1

I think silhouette would be one of the more aesthetically pleasing effects, provide a nice uniformity and you could set the dark to color to be something that harmonizes with the site colors. The question is is it anonymous enough?


-1

Wipe them out Back to the Future style. Content-aware option in Photoshop allows the background to show through... this keeps the image visually attractive.


1

The solution chosen by the iOS/Android camera app Aillis (formerly known as Line Camera) is a simple one, but one very dependent on personal taste: They offer censor bars/blockers which are themselves visually attractive (within a particular aesthetic of social media, which includes decorated photos). This is an effective option for photos of the type which ...


16

Have a default face to put instead of the 'blurred' person. That way you could have actual faces, thus leaving the overall visual of the image, whereas a blur or pixelation would make it more obviously edited. Note: I'm only half-serious about the solution, but if you do this you should obviously use a more neutral face like these. It'll be ...


3

Chop them off at the neck, like they do on netaporter (would work on a fashion sales site) Create a mask to put over every face, like in Being John Malkovich (would work on a film review site) You don't give much context to your question, so it's difficult to give a meaningful answer...


5

A Gaussian blur is definitely soft and appealing as a form of censorship. As far as straight up censorship goes, it's the least invasive and least harmful. For better alternatives to blatant censorship, take a look at some advertising banners. You can often censor people's features by providing an overlapping object/banner. An easy way to do this is stitch ...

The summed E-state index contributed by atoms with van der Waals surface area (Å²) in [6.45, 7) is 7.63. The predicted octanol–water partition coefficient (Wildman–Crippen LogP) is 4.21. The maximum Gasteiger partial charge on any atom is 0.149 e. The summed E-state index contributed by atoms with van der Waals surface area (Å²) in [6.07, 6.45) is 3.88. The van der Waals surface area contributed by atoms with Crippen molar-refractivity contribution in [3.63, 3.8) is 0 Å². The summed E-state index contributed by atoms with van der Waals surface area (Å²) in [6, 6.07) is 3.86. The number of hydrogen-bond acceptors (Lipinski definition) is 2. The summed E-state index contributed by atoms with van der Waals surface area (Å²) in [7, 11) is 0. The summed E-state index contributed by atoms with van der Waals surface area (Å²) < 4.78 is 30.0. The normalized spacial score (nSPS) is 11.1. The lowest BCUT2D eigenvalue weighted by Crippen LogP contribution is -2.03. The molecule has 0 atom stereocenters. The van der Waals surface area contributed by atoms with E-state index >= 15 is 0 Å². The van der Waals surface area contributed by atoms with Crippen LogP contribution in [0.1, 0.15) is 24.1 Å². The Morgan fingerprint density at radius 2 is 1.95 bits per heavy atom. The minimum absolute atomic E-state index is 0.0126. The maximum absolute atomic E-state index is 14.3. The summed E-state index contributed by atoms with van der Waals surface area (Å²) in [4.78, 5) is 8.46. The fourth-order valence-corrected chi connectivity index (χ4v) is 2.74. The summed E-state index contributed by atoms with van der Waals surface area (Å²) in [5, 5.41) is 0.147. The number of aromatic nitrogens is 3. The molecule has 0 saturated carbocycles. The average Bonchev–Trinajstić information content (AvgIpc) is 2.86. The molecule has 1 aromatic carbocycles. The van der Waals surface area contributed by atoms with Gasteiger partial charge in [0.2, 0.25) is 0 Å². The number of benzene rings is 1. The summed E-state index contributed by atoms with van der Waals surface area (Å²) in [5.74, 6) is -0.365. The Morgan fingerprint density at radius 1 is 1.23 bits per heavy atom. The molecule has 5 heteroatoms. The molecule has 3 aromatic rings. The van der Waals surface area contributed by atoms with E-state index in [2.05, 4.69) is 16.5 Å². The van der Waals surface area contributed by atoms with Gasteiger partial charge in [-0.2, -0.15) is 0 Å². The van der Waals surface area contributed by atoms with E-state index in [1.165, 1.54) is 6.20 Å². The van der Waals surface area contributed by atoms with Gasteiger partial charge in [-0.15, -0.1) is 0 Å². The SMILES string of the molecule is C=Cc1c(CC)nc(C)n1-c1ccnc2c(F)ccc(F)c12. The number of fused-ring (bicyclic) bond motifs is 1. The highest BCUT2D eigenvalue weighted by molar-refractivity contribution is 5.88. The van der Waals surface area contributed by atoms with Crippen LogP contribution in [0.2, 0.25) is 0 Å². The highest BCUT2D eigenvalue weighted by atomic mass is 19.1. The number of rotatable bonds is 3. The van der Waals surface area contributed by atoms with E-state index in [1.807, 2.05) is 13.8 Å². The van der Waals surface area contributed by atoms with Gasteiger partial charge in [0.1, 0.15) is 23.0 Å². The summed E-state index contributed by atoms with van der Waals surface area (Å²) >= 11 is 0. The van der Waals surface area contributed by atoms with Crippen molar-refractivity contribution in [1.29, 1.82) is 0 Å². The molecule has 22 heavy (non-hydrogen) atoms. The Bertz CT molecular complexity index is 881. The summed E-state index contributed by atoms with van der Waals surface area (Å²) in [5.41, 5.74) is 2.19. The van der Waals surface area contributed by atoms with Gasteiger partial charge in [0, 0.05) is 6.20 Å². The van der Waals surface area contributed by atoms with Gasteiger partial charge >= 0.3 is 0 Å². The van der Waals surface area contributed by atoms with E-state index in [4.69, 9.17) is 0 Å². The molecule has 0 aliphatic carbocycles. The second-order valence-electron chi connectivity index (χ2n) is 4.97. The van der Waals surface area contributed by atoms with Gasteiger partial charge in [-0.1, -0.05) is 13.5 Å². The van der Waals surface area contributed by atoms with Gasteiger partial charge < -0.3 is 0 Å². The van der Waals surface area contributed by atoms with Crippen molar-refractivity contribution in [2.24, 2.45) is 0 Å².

1

Sounds like you need to sketch this out with pencil and paper, or paper cutouts, or whiteboard. As far as images being place left/right/center - we can't say one is better than another. It depends many factors and I suspect aesthetics might be the driving one. Note that the location of the images will be harder to change later on, while all the spacing and ...


1

I would eyeball it. Maybe start around 75-80% of the body font size. How small you can go depends on the font. Note that you should honor the users' font size browser settings, hence don't assume all users will be viewing the same size font that you are seeing. I would not use italics for captions (reserve italics for what they're traditionally used for), ...


2

More important than typeface, size and style is the use of whitespace. You need to make sure that your readers knows that this text belongs to the image as a caption. You could try with 2em between the image, it's narrow caption and the surrounding text, and see if the effect of the caption belongs to the image or not. From what I've seen, captions are ...


0

You've mostly answered your own question, if you answer this one: Do your users need to upload images larger than 1MB? For reference, that's about 3 or 4 megapixel.


0

Both are valable, but it really depends on the goal you want to accomodate for. Always try and ask the 5 whys; this is what a "great startup" would probably do to. My technical respons would be that in this day and age its better to use the client side variant, as it lowers server load and presents more direct feedback. Client systems are more powerful as ...



Top 50 recent answers are included